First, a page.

I write as someone who probably has no right to stick her oar in here, but I wanted to share. It would seem to me that perhaps the best thing you could be in this case would be comfortable in your own skin, no matter its size. (No small order, I realize!) But big and beautiful or petite and lovely, projecting a sense of confidence in oneself is a sort of one-size-fits-all health that I would think might inspire anyone in your proximity.

    Are you now working in the ED biz? Or are you just considering it? So incredibly awed by your progress, lady.

  11. This is a really interesting question. Personally, I don't pay much attention to any doctor/healthcare provider's (nutritionist, dietitian, MD, pysch, whatever) weight unless they have achieved some extreme. I don't think an ED doctor should look like he/she is going to keel over at any second from being too thin... that gives a bad message. Similarly, I don't think that any healthcare provider should be morbidly obese because they are trying to set an example of good health and should practice what they preach. I'd say that the key is just be healthy -- and health seems to come in a variety of sizes.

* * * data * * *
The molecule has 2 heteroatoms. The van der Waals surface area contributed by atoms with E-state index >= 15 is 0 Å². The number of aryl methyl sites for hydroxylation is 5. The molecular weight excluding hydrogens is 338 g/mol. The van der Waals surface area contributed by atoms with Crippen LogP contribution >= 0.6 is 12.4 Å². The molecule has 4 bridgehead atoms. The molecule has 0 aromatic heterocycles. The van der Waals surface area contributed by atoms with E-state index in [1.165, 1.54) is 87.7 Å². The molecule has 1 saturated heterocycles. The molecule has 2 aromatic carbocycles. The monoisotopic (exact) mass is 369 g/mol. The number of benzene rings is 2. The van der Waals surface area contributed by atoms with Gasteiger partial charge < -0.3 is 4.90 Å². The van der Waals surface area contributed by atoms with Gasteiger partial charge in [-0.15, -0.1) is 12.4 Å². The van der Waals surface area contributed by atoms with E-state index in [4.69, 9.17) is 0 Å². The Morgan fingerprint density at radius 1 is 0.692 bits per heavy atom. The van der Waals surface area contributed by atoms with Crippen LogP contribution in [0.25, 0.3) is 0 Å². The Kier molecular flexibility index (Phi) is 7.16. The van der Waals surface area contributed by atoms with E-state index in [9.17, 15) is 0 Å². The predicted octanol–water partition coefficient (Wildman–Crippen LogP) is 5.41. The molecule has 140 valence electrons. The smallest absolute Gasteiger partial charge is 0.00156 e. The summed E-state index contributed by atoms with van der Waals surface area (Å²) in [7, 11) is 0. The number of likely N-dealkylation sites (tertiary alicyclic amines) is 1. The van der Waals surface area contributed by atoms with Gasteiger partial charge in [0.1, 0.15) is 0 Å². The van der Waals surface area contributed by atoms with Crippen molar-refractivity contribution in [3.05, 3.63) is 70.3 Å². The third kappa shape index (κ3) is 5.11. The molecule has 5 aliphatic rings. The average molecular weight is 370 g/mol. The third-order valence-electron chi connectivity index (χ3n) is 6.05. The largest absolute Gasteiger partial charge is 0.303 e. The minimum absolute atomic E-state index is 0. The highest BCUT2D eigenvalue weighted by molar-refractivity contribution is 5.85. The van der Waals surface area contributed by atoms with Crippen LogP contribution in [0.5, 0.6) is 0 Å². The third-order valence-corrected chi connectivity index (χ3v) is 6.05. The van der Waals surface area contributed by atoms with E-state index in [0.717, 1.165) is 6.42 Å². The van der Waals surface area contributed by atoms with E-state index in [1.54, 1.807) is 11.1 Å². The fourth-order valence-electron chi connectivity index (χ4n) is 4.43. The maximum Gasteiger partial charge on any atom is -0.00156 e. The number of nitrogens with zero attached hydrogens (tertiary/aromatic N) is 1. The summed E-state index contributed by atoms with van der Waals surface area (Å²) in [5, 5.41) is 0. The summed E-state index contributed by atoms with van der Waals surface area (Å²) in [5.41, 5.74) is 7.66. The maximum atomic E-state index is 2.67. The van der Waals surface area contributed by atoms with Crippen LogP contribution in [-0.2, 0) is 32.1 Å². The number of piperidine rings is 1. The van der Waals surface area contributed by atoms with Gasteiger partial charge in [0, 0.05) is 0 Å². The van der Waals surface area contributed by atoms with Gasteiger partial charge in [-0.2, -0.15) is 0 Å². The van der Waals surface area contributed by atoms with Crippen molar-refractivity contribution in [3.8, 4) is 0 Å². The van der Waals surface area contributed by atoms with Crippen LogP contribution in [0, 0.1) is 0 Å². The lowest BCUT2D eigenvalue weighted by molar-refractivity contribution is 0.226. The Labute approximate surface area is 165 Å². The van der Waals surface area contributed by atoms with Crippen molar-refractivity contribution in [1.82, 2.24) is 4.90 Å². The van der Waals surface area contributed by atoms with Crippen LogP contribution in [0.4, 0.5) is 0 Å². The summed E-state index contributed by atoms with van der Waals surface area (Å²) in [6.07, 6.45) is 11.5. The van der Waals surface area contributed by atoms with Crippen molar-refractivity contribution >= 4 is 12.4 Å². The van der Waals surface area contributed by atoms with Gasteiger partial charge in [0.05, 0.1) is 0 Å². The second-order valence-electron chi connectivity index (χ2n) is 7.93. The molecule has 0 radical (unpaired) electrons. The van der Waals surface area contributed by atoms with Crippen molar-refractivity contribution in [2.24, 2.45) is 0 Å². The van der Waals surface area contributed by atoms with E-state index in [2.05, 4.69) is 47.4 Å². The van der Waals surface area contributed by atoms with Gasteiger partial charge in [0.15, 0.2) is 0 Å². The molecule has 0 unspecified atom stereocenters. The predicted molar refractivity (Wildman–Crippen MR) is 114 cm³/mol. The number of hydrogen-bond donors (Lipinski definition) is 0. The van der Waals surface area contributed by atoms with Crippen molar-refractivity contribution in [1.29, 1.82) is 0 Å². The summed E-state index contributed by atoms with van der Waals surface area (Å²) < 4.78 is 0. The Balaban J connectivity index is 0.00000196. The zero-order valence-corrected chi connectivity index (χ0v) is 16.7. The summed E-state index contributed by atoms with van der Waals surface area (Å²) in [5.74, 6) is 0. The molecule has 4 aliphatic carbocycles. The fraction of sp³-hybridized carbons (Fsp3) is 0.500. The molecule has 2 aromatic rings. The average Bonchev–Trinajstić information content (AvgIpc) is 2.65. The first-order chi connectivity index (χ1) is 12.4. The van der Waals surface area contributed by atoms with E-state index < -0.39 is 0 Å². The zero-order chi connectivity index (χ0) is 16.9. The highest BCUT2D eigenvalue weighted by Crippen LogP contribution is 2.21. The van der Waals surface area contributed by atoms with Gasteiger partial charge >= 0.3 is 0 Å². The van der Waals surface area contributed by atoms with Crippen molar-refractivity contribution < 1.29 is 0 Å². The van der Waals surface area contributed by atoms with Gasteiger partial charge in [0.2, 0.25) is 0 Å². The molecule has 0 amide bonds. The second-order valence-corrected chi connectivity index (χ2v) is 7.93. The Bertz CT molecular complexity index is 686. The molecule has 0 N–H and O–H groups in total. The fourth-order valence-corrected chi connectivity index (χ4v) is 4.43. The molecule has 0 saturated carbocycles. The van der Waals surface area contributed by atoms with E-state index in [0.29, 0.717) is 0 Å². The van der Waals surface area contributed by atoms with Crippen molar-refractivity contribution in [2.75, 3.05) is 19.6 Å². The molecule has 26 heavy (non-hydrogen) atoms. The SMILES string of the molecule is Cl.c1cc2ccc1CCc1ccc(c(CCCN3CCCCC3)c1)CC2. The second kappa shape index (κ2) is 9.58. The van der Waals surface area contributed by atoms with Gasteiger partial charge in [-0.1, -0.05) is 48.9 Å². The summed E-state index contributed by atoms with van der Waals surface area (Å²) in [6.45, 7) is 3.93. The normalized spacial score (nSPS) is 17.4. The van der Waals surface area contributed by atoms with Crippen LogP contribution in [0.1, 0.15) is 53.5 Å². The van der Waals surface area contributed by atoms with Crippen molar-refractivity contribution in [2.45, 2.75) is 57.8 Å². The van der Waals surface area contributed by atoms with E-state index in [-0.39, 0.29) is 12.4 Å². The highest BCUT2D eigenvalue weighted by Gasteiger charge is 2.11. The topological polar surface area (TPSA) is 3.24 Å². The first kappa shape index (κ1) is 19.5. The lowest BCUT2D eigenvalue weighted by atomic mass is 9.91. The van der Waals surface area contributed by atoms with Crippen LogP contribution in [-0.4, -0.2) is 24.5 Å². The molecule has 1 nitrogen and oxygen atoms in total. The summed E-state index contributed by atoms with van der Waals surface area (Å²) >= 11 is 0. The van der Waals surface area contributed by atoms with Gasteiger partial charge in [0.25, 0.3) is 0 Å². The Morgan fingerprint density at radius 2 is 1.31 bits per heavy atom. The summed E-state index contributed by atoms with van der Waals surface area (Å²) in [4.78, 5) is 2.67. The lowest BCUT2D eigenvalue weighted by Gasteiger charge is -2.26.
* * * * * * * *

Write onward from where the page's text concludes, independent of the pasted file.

Hope that you're doing well!! I've been somewhat absent from the blogging world, busy with summer I guess, and I hope that you're enjoying your summer as well :)

  12. Weight gaining is a very difficult problem to solve. But it is not impossible.We can reduce weight with more hard work.

  13. If you have a flat belly and controlled blood pressure and cholesterol, sugar then you need not to worry anything.

  14. Nice post and comment there. I like above comment and agree with it. More over be can get help from our physician. They help us in many health problems as for knee disorders thetreatment of osteoarthritis and more.